### sum function

Nick demonstrates an example of ad-hoc polymorphism by gradually making `sum` function more general, starting from a simple function that adds up a list of `Int`s:

``````def sum(xs: List[Int]): Int = xs.foldLeft(0) { _ + _ }
sum(List(1, 2, 3, 4))
// res0: Int = 10
``````

#### Monoid

If we try to generalize a little bit. I’m going to pull out a thing called `Monoid`. … It’s a type for which there exists a function `mappend`, which produces another type in the same set; and also a function that produces a zero.

``````object IntMonoid {
def mappend(a: Int, b: Int): Int = a + b
def mzero: Int = 0
}
``````

If we pull that in, it sort of generalizes what’s going on here:

``````def sum(xs: List[Int]): Int = xs.foldLeft(IntMonoid.mzero)(IntMonoid.mappend)
sum(List(1, 2, 3, 4))
// res2: Int = 10
``````

Now we’ll abstract on the type about `Monoid`, so we can define `Monoid` for any type `A`. So now `IntMonoid` is a monoid on `Int`:

``````trait Monoid[A] {
def mappend(a1: A, a2: A): A
def mzero: A
}
object IntMonoid extends Monoid[Int] {
def mappend(a: Int, b: Int): Int = a + b
def mzero: Int = 0
}
``````

What we can do is that `sum` take a `List` of `Int` and a monoid on `Int` to sum it:

``````def sum(xs: List[Int], m: Monoid[Int]): Int = xs.foldLeft(m.mzero)(m.mappend)
sum(List(1, 2, 3, 4), IntMonoid)
// res4: Int = 10
``````

We are not using anything to do with `Int` here, so we can replace all `Int` with a general type:

``````def sum[A](xs: List[A], m: Monoid[A]): A = xs.foldLeft(m.mzero)(m.mappend)
sum(List(1, 2, 3, 4), IntMonoid)
// res6: Int = 10
``````

The final change we have to take is to make the `Monoid` implicit so we don’t have to specify it each time.

``````def sum[A](xs: List[A])(implicit m: Monoid[A]): A = xs.foldLeft(m.mzero)(m.mappend)

{
implicit val intMonoid = IntMonoid
sum(List(1, 2, 3, 4))
}
// res8: Int = 10
``````

Nick didn’t do this, but the implicit parameter is often written as a context bound:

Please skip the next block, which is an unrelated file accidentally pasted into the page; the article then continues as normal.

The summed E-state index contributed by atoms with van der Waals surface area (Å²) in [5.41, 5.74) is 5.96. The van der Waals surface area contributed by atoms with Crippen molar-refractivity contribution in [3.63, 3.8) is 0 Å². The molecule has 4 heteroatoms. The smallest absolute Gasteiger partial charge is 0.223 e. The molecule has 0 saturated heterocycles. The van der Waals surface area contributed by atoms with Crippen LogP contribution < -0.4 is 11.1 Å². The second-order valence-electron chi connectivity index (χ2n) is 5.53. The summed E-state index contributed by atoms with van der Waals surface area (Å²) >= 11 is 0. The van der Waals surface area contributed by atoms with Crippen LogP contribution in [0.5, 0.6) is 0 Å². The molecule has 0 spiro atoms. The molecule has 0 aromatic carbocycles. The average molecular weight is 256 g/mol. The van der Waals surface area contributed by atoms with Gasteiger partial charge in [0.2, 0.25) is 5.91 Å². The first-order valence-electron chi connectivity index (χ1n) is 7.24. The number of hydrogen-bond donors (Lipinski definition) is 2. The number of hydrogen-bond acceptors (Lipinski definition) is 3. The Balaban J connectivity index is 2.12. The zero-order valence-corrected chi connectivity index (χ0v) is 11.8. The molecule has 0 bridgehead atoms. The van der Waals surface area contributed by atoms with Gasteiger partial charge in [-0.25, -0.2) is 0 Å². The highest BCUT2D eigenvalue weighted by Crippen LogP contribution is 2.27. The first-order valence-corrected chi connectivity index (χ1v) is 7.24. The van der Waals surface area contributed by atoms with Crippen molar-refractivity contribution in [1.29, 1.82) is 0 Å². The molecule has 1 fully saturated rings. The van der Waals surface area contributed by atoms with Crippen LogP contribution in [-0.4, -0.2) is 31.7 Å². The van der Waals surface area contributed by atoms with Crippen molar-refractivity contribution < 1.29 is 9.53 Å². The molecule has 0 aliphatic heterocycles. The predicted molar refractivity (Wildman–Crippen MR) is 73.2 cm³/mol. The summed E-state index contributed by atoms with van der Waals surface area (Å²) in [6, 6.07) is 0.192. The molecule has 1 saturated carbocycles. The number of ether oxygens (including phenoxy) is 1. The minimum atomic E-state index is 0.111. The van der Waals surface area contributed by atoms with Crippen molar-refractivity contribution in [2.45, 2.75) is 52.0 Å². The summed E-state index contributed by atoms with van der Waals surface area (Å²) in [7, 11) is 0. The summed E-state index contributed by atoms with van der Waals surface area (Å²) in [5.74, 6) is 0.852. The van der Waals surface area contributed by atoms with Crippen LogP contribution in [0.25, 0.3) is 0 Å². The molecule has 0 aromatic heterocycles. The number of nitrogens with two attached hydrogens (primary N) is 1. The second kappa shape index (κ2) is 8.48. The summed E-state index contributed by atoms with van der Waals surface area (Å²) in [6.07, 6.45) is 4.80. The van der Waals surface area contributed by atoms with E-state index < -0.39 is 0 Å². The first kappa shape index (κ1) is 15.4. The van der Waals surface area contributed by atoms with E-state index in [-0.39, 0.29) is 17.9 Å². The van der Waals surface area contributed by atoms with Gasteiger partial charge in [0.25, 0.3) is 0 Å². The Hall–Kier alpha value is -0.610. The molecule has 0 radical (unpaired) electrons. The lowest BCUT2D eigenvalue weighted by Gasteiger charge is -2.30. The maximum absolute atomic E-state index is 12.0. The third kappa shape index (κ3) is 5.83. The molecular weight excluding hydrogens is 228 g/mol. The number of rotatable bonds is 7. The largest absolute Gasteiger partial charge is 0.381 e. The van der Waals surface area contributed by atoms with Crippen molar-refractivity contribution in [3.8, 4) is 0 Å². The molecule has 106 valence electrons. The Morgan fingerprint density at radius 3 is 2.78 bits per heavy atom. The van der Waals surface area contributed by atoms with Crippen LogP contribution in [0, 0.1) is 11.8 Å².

``````def sum[A: Monoid](xs: List[A]): A = {
val m = implicitly[Monoid[A]]
xs.foldLeft(m.mzero)(m.mappend)
}

{
implicit val intMonoid = IntMonoid
sum(List(1, 2, 3, 4))
}
// res10: Int = 10
``````

Our `sum` function is pretty general now, appending any monoid in a list. We can test that by writing another `Monoid` for `String`. I’m also going to package these up in an object called `Monoid`. The reason for that is Scala’s implicit resolution rules: When it needs an implicit parameter of some type, it’ll look for anything in scope. It’ll include the companion object of the type that you’re looking for.

``````trait Monoid[A] {
def mappend(a1: A, a2: A): A
def mzero: A
}
object Monoid {
implicit val IntMonoid: Monoid[Int] = new Monoid[Int] {
def mappend(a: Int, b: Int): Int = a + b
def mzero: Int = 0
}
implicit val StringMonoid: Monoid[String] = new Monoid[String] {
def mappend(a: String, b: String): String = a + b
def mzero: String = ""
}
}

def sum[A: Monoid](xs: List[A]): A = {
val m = implicitly[Monoid[A]]
xs.foldLeft(m.mzero)(m.mappend)
}
sum(List("a", "b", "c"))
// res12: String = "abc"
``````

You can still provide different monoid directly to the function. We could provide an instance of monoid for `Int` using multiplications.

``````val multiMonoid: Monoid[Int] = new Monoid[Int] {
def mappend(a: Int, b: Int): Int = a * b
def mzero: Int = 1
}
// multiMonoid: Monoid[Int] = repl.MdocSession3@1dff4342
sum(List(1, 2, 3, 4))(multiMonoid)
// res13: Int = 24
``````